My following column appears in the Guardian today:
Australians love consuming illicit drugs. We enjoy smoking, inhaling and losing our minds. Figures released by the Bureau of Statistics in June found that we are spending more than $7bn a year on a cocktail of various substances. The “war on drugs”, applied haphazardly by law enforcement, costs us around $1.1bn annually, according to a drug policy modelling program at the university of New South Wales. It’s an unmitigated disaster – one that benefits cartels and corrupt cops.
Do the maths. The state is spending billions of dollars every year imprisoning drug pushers and users, with private prison owners reaping the benefits. And yet, drug consumption is only increasing. Australia’s culture of incarceration desperately lacks in justice reinvestment to support troubled individuals in our communities, which includes a large number of drug users.
Governments and their media courtiers talk about being “tough on crime” and bravely fighting a battle against the drug scourge. They should look in the mirror and question how frequently politicians and journalists snort a line of coke on a Friday night. Hint: pretty damn often. Australians enjoy the greatest amount of recreational drugs per capita in the world, according to a 2012 UN world drug report.
Let’s get serious. Current policies bolster a dangerous cartel culture. The only way to tackle Australia’s addiction to drugs is to cautiously legalise and tax them – a move that simultaneously accepts that prohibition always fails, and gathers revenue to assist in rehabilitation for any negative health effects. This isn’t a utopian solution, guaranteed to end the black markets and stop all drug-related violence, sickness or diseases such as schizophrenia (which drugs can increase the risk of developing), but it’s one we have yet to try.
New Zealand, under a conservative government, is taking another path: it will soon regulate recreational drugs based on their harm. Only safe, psychoactive drugs will be sold from approved outlets. Bravo to acknowledging the inherent dangers in the massive growth of synthetic drugs (arguably a result of repressive drug laws) and trying to find legal ways to manage the huge market of mind-altering substances.
Cannabis, by far the most popular drug of choice in the nation, remains consumed by individuals often without police sanction. This is unofficial decriminalisation, though it’s applied unevenly. In America, a similar context has created a new Jim Crow, a vast, black underclass that is never given a chance to properly contribute to society. The situation is depressingly similar here – witness the high number of Indigenous Australians locked up for non-violent drug crime.
A 2012 report by the non-profit think tank Australia21 claimed that the country’s current legal regime against drugs is “killing our children”. Foreign minister Bob Carr, whose views were canvassed, said that he favoured “a bit of modest decriminalisation.” This is as brave as declaring a woman may be half-pregnant. It’s beyond time for more than baby steps.
Others were more forthright in the Australia21 report. Former NSW director of public prosecutions Nicholas Cowdery said that he’s “strongly in favour of legalising, regulating, controlling and taxing all drugs”. It’s the kind of view that places him outside the political mainstream in this country. Even the Greens remain unwilling to call for drug legalisation. Instead, they push for harm minimisation, an undeniably positive step far ahead of the major party platforms, though weakened by years of a hysterical scare campaign warning that the party will personally give ecstasy pills to your teenage daughter.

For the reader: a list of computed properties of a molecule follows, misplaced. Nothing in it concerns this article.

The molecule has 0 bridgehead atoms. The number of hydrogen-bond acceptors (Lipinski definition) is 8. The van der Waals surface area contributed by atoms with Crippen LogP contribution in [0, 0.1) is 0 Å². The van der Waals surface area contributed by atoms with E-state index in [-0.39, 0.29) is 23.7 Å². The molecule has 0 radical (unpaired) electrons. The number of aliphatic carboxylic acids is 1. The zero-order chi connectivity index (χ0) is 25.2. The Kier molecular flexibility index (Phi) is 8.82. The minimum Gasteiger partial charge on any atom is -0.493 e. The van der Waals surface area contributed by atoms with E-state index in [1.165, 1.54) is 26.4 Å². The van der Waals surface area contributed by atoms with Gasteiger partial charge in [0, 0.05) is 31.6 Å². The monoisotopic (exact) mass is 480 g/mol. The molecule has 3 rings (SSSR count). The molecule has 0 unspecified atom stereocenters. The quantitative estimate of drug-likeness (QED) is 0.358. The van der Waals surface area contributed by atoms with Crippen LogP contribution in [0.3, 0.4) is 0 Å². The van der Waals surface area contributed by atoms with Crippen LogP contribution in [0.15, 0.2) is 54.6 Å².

But global attitudes towards the “war on drugs” are shifting. Twelve years after Portugal ditched criminal penalties for users, the results are largely positive with barely any rise in usage. The Organization of American States, which includes 35 north and south American countries, announced this year that decriminalisation must be considered after decades of poisonous, Washington-led drug policy that has killed hundreds of thousands of people.
America, under the Obama administration, has deepened the “war on drugs”, including backing a coup in Honduras and funding a violent conflict against civilians there supported by a military directly complicit in the drug trade.
Latin America has a long memory, recalling the US-enabled “dirty wars” in the 1980s, that explains the more independent path pursued by nations such as Venezuela, Bolivia and Ecuador. They suffered some of the worst outrages and today increasingly refuse to play Washington’s game. After all, the appetite for drugs inside North America has never been higher.
Australia lacks a culture of political bravery in its approach to the drug industry. Although many jurisdictions now utilise harm minimisation techniques – such as injecting rooms and diverting drug users away from the courts and towards treatment – punishment remains our main policy. After decades of ruining countless lives with our puritanical streak, mimicking America’s “just say no” to drugs with a bludgeon and the barrel of a gun, criminalising the most vulnerable still does nothing to address the underlying causes of drug use.
Fighting the “war on drugs” is not about ending consumption or destroying the cartels. It’s a bankrupt, imported ideology intended to appease the gullible. This war is fought principally against the poor and the underprivileged. In America, it’s a war fought by the white elites against an African-American underclass. Unless we want yet more generations lost in a battle the state can never win, say yes to a regulated drug trade.